Meet the Correspondent: Marina Grechanik > Tel-Aviv, Israel$show=/search/label/Marina%20Grechanik


"Sketching is one of my passions. I don't feel comfortable when I leave home without a sketchbook and some pens in my bag. I think that my way to put things in my memory is to draw them. And taking pictures isn't the same thing.

I live in a very dynamic surrounding — Israel is a warm country with warm weather and warm people. Of course, we have seashores, which calm us a little bit. I love to sit in a corner of some Tel-Aviv coffee shop and explore relationships: between people, their environment, between myself. All this unique local mix of cultures, languages and styles is always a great source for inspiration. You need to be fast, because, as I said, everything is very dynamic. But that's why I love it so much.

Sometimes, I look around, and I find some usual items like sugar bags or napkins. I use them in my drawings to show the atmosphere. Sometimes I draw directly on placemats."

• Marina's art on Flickr.
• Marina's website.

Meet the Correspondent: Tina Koyama > Seattle$show=/search/label/tina%20koyama

"The dictionary says that a hobby is “an activity or interest pursued for pleasure or relaxation.” Although urban sketching certainly provides both pleasure and relaxation, I don’t think of it as my hobby. I think of it more as a way of life – something that has become such a normal part of my everydayness that it shapes how I view the world.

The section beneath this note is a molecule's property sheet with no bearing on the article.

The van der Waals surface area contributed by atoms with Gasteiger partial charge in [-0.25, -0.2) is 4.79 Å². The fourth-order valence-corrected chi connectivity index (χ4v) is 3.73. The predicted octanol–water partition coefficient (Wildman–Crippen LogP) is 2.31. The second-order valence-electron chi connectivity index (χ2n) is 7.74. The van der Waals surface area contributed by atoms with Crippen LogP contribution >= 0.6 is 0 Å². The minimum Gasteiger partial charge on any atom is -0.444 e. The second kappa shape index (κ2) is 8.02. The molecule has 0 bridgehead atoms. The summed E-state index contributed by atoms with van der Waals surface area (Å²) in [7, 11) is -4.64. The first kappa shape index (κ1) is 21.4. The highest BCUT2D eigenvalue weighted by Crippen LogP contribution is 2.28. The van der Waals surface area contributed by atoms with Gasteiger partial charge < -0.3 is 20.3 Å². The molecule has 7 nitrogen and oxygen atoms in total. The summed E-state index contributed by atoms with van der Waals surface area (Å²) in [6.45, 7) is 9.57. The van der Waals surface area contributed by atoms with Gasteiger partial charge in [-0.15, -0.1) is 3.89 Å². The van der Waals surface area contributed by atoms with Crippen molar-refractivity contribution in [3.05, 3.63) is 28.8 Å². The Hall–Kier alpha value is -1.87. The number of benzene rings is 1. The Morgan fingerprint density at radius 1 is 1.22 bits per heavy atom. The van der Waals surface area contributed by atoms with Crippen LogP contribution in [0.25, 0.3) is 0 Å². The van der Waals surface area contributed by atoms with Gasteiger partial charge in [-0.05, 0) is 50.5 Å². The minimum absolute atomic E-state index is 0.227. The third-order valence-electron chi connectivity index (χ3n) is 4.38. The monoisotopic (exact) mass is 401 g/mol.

For most of my life I had both the fear of drawing as well as the desire to draw. In 2011, inspired by Gabi Campanario’s Seattle Sketcher column, I finally decided to overcome the fear. His drawings of Seattle – my birthplace and lifelong home – were of sights that I had seen many times, yet had never truly seen. I wanted to learn to see, and therefore experience, those locations (and any new ones that I travel to) more completely. Part 8 of the Urban Sketchers Manifesto, to “show the world, one drawing at a time,” has a flip side: Sketching enables me to see my own world, one drawing at a time.